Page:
I’ve attended many trade shows and conferences in my career, and Photonics West 2024 stands out as heralding not only glitzy new technologies, but also a fundamental technological paradigm shift. And that impression has as much to do with the people and the community vibe as with the advances in research, technology, and commercialization efforts showcased at the event.
Since one person couldn’t possibly pick up all the trends percolating in the photonics sphere at a show that co-located conferences and exhibitions of several arenas, I focused on talking with as many people and visiting as many booths as I could to get a sense of how individuals’ and companies’ messages jibe with published market trends. A few observations stand out to me, a first-time attendee.
The first, most immediate, impression was the optimism and resolve in the sessions and the comments of people I talked with. While technically not a business or technology trend, the sheer belief in our community’s collective ability to catalyze a new technological era is as critical to future success as anything. It matters that the optimism and resolve is palpable.
As one example, I lost track of the number of times I heard someone declare the upcoming decade as the Photonics Age or even the Golden Age of Photonics, with each claim following reports featuring stellar market growth numbers or a description of a technology’s path to commercialization.
Another set of examples comes from the executives I spoke with. Speaking about his company’s efforts in developing portable and miniaturized solutions for quantum technology applications, Aquark Technologies CEO Andrei Dragomir, Ph.D., summed up the vibe, “I think to some extent you need to will it into existence. You need to be that optimistic because it’s definitely not an easy challenge,” he said. “You need to ignore the hardships ahead of you so you can focus on what you can actually deliver.”
Similarly, several executives highlighted the similarities between earlier periods of technological innovation and where photonics is today. The message? Photonics technologies are on the cusp of similarly transforming our world.
Finally, given the size and vibrancy of the show—over 1500 exhibitors, nearly 100 distinct technical conferences, over 5000 presentations, and more than 24,000 registered attendees, according to SPIE—it seems clear this community sees a tipping point soon, or at least a bright future.
Another trend, perhaps not so obvious to those focused on the latest research advances and dazzling technology, is the increasing urgency to collaborate. Regardless of the technology-focused arena, the word “collaboration” featured in my many conversations with researchers and business leaders and sessions I attended. True, collaboration, as well as competition, between labs and companies in various combinations is ever-present. However, the necessity of deepening and extending collaboration came up repeatedly.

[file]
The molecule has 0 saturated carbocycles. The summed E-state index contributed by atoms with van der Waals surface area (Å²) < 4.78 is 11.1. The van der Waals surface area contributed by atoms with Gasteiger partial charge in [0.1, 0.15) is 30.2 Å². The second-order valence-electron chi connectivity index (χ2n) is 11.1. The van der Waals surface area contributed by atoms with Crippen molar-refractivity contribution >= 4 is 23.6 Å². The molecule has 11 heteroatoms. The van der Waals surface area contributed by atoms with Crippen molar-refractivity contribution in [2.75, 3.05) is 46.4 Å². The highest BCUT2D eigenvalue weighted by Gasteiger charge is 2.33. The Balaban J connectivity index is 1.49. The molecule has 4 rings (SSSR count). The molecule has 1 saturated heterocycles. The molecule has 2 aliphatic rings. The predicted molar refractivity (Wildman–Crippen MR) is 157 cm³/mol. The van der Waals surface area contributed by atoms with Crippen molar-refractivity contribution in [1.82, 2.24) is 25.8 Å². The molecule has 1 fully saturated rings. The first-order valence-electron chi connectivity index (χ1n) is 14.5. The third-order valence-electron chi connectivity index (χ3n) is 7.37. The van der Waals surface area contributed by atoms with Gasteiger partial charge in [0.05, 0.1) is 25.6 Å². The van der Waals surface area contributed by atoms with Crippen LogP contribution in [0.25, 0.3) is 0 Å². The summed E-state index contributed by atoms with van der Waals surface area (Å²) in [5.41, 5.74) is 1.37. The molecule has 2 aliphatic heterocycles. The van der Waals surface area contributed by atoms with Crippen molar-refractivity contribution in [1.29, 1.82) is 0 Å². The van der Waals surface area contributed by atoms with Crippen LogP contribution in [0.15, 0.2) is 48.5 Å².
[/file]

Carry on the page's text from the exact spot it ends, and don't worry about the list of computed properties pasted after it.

“I think now, it’s all about collaboration,” Andrei told me. “There needs to be a level of competition because otherwise, we don’t challenge ourselves. But the main theme here is to find a way to collaborate, because we’re all, at least for now, batting for the same team.”
Another common refrain, referring to the ecosystems, not industries, further emphasized the overlapping interdependencies between and across the various technologies and, therefore, the need to collaborate.
Finally, the talk of next-generation commercialization of various advanced and breakthrough technologies permeated the show—both by design and at the booths. A new Quantum West Business Summit convened this year demonstrates the readiness of researchers and businesses to collectively identify and clear obstacles to commercializing quantum technology, resolving high-volume manufacturing and supply chain issues, and identifying early use cases beyond the lab.
Likewise, other sessions explored the push for and what it will take to commercialize various other emerging technologies, including micro-optics and microLEDs.
No matter what arena you spent the most time in, I'm sure you are sorting through the takeaways—the new research, technologies, and commercialization efforts. But don't forget the people and the communities they build. It's the people—you among them—who will ultimately make photonics the defining feature of our generation.